I sure hope so.  Because if you're not, you should be out in Sedona prepping Sarah Palin.

    Evidence please.....link or something (none / 0) (#53)
    by Militarytracy on Mon Sep 29, 2008 at 10:56:52 PM EST
    to a leading economist or something.

    Will National City (none / 0) (#73)
    by cal1942 on Mon Sep 29, 2008 at 11:30:49 PM EST
    flat out go down or will some other institution buy out their banking operations.

    If they fall without someone else buying them out then how are claims made with the FDIC?

    I should have started pulling out our deposits when I heard a little rumble a few weeks ago but so many banks were mentioned that I paid little attention.


    If you're under $100k, you should be OK (none / 0) (#78)
    by andgarden on Mon Sep 29, 2008 at 11:36:20 PM EST
    If not, I'd be going to T-bonds. . .

    I didn't have time to look through (none / 0) (#87)
    by tigercourse on Tue Sep 30, 2008 at 12:09:24 AM EST
    the whole thing, but here is information on the FDIC,


    I would think it's most likely that another bank would take over. But I'm certainly not an expert.


    I found the FDIC site (none / 0) (#90)
    by cal1942 on Tue Sep 30, 2008 at 02:46:02 AM EST
    and discovered that our joint accounts are covered in total up to 100,000 for EACH individual.

    Obama has ... (none / 0) (#13)
    by Robot Porter on Mon Sep 29, 2008 at 09:46:21 PM EST
    made the political calculation that he wants to keep the Washington wrangling at arms length.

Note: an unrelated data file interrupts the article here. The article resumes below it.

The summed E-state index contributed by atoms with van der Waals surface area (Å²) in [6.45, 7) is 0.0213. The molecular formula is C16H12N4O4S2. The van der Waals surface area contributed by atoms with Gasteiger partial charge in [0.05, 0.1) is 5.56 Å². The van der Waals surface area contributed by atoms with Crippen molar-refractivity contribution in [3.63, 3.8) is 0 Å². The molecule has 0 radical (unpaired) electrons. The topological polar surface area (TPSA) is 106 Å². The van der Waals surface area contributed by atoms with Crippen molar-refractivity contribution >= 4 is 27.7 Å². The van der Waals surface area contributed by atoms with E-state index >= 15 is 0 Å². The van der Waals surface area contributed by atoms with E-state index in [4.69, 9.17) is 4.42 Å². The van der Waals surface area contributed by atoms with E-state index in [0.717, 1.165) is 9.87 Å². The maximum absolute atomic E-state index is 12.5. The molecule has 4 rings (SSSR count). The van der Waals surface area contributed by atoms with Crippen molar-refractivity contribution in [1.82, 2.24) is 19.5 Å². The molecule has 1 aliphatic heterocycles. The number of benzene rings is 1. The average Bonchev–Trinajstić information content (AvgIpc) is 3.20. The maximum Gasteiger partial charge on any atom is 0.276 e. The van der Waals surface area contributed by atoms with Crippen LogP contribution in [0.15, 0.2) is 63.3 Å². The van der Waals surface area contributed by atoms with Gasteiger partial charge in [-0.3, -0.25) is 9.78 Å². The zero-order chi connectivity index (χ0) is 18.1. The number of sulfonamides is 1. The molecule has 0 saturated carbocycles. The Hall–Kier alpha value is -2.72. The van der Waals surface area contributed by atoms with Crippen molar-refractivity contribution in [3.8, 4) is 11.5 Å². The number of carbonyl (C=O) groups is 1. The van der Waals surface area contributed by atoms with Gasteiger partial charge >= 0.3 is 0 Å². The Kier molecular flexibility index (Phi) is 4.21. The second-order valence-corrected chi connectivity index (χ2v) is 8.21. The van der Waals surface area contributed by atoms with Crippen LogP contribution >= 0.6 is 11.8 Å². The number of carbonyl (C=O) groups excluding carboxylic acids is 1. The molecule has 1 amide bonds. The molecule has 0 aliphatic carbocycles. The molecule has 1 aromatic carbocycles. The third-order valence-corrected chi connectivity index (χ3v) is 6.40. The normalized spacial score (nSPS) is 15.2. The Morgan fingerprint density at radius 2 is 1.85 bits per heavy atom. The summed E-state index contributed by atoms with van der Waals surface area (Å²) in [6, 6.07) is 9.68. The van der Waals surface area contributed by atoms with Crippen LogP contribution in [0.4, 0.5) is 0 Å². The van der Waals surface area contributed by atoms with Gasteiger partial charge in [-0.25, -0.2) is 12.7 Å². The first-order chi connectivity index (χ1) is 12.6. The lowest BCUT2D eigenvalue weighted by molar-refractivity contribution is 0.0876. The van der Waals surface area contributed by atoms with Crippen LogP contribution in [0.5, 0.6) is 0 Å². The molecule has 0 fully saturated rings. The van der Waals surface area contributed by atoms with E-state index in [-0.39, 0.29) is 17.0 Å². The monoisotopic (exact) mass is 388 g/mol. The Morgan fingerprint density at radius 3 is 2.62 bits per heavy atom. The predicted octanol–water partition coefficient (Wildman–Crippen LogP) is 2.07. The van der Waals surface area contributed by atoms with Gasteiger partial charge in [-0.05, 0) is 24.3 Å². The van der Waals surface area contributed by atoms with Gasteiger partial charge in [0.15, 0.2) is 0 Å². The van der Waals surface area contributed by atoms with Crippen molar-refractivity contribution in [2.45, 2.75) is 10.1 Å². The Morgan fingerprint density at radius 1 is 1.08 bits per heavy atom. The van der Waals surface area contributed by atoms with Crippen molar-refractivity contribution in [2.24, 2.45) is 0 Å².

He seems to believe this is a winning strategy.

    He's probably right.

    Obama is going to win this election no (5.00 / 1) (#14)
    by tigercourse on Mon Sep 29, 2008 at 09:49:49 PM EST
    matter what happens. He's free. He needs to put pressure on Dem's in the congress, supporters like Jesse Jackson Jr. and Conyers to pass legislation.

    Weather report from ... (5.00 / 1) (#16)
    by Robot Porter on Mon Sep 29, 2008 at 09:54:26 PM EST
    hell looks stable all week.

    In other words ... not gonna happen.


    Didn't he say that he was doing that? (none / 0) (#88)
    by BrassTacks on Tue Sep 30, 2008 at 12:58:49 AM EST
    Last week, didn't Obama say that he was working the phones to help get the bill passed?

    Puisillanimous... (5.00 / 2) (#72)
    by marian evans on Mon Sep 29, 2008 at 11:29:33 PM EST
    and short-sighted response. Doing nothing is not an option. Playing Pilate might give you clean hands temporarily, but you end up in the mud nevertheless.

    Surely, Sen Obama would not take this "hands-off" path. His surrogates (god help America, Nancy Pelosi) give as much reassurance as a fake dollar.

    This is that notorious 3am phone call. We don't have time to sit around and talk of cabbages and kings. These kinds of decisions have to be made on the fly.

    You need a politician who can lead. You need a politician who has a commitment to, and a track record in, delivering social benefit to the mass of the American people. You need someone who can get out there and explain to the American people the long-term economic and social implications of these events to them. You need someone who is able to badger, cajole, convince and hold to the overarching goal, both the Dem and the Rep politicians.

    Heeey....you need a Clinton. Shame you don't have one about when you need one, isn't it?

    Now that's a name the Dems really can bank on...better than money in the bank...pure gold....oops monetary analogies seem to be the currency of the day...aaagh!

    Sen Obama needs another lunch with the man from Hope.


    Wouldn't work (none / 0) (#81)
    by jimakaPPJ on Mon Sep 29, 2008 at 11:41:56 PM EST
    Clinton smells blood and Obama will have to win it on his own. Can he? I haven't missed a Presidential election in a long long time but I confess to have no idea as to this one.

    America... (5.00 / 0) (#86)